Termite Larvae and Their Role in the Colony
Once termite eggs hatch, the hatchlings are called termite larvae or immatures. Each larva then goes through a series of molts (process of growing and shedding its exoskeleton) to become a worker, soldier or reproductive termite. The termite king and/or queen use pheromones (chemical signals) to direct which role each termite larva will play in the colony.
Depending on the colony’s needs, larvae that develop into worker termites may remain workers, develop into soldier termites or grow wing buds in the process of becoming a reproductive (called a nymph).
Termite larvae that turn into nymphs can molt to become primary reproductives (alates) that develop wings and eyes in preparation for swarming, or secondary reproductives that support the colony’s egg production. If needed, some worker termites may molt to become tertiary reproductives that further support the termite queen’s egg production.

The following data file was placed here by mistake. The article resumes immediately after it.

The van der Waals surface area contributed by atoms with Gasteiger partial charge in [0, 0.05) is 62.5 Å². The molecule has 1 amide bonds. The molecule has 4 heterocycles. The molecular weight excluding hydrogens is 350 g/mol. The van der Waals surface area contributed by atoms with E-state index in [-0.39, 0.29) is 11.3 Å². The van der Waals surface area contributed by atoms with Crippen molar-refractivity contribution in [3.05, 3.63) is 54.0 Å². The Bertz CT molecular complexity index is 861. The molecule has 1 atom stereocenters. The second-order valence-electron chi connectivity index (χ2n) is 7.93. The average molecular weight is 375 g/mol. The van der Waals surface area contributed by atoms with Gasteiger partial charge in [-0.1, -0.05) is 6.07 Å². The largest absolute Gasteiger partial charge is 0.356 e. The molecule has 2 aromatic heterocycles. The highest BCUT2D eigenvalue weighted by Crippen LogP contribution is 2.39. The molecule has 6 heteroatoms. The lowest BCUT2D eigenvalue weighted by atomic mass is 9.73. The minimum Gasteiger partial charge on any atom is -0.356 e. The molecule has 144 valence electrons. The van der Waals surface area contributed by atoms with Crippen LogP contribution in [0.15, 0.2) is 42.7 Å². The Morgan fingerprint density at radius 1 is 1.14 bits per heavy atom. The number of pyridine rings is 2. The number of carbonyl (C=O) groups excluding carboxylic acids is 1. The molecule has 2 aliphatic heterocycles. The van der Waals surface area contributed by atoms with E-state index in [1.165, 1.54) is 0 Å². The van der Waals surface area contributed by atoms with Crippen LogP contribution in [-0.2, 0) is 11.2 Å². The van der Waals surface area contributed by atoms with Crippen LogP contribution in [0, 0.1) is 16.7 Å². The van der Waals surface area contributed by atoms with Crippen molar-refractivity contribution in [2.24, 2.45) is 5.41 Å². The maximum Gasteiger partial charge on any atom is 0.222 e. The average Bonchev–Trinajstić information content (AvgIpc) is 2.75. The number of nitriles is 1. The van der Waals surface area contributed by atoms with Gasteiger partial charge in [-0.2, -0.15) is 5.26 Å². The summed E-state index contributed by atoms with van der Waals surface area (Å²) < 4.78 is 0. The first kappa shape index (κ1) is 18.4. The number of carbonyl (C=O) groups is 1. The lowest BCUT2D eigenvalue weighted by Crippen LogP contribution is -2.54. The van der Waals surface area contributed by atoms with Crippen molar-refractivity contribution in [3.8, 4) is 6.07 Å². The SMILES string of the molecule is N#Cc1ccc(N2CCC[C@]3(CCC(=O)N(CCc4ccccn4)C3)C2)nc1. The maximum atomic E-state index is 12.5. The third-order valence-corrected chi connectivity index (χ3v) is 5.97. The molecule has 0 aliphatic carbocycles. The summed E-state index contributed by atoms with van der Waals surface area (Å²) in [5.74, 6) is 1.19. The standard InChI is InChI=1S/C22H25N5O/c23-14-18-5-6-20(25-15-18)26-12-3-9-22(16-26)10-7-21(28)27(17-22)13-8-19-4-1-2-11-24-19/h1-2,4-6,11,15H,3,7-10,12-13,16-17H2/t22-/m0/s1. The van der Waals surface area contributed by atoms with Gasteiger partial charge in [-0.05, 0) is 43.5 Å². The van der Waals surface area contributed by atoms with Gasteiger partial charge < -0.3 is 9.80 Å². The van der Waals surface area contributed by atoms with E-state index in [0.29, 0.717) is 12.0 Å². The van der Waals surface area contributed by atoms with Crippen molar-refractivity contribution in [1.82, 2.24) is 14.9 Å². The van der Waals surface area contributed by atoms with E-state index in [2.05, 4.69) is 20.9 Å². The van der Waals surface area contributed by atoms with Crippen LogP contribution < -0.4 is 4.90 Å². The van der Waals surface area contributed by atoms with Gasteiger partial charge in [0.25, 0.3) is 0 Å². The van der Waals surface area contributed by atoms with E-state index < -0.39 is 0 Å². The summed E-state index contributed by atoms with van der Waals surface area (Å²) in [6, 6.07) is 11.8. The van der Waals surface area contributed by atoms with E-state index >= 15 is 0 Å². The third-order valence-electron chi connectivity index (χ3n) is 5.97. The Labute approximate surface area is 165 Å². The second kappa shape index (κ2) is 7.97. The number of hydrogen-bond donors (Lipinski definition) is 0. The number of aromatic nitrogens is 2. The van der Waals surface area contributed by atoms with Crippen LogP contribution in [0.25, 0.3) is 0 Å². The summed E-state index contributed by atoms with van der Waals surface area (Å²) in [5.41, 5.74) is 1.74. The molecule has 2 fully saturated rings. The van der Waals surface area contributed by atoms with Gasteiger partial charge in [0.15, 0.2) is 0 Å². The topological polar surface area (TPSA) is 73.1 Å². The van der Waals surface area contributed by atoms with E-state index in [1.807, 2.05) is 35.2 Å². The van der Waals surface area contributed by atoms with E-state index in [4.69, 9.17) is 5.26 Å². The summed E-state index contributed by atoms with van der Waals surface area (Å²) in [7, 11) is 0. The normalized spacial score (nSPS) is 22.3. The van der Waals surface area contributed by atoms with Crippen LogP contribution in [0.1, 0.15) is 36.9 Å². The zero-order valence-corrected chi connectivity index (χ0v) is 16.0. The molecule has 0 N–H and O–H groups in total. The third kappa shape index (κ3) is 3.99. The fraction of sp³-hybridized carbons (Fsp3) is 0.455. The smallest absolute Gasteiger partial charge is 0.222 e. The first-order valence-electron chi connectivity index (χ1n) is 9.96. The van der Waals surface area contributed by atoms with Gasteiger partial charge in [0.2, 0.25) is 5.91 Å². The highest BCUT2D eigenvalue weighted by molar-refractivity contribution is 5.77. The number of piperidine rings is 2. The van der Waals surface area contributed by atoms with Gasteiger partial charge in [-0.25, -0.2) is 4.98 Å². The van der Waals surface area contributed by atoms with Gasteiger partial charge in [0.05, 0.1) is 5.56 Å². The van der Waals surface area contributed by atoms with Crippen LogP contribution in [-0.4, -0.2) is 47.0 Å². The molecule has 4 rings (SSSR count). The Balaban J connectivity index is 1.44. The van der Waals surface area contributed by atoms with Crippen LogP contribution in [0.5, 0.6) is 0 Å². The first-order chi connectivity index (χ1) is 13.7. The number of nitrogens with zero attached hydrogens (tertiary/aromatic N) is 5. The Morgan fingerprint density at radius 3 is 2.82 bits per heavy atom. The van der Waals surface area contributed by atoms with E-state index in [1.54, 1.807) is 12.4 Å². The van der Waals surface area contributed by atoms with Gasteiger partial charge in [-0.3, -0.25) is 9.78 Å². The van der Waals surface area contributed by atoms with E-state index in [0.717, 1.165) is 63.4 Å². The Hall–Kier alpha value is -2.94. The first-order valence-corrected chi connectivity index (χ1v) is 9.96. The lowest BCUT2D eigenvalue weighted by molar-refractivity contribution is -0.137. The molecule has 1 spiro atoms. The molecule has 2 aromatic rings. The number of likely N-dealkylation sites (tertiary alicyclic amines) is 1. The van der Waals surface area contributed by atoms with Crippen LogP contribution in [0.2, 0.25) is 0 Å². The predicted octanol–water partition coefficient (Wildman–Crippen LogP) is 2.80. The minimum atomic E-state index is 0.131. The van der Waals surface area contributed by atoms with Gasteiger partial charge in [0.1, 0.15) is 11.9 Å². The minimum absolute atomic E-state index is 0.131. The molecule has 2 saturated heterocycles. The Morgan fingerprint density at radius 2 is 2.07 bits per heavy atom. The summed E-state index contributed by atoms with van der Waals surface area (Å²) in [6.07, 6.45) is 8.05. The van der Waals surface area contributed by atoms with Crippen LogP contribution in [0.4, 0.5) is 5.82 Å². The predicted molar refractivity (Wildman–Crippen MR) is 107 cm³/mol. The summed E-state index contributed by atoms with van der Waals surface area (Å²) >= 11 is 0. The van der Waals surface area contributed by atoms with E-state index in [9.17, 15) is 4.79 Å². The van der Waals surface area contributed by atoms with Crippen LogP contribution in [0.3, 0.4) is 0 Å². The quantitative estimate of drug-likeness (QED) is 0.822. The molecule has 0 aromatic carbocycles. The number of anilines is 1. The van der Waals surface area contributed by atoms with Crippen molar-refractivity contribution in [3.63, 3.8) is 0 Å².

Not all nymph termites continue to molt and become reproductives. If the colony needs more workers, some nymphs may regressively molt, losing their wing buds to become termite pseudergates or “false workers.”
What Do Termite Larvae Look Like?
Termite larvae look very similar to worker termites. They are white and have soft bodies. Most termite species produce larvae that are less than 1/10 of an inch long.
Termite larvae (top left) and worker termites (center):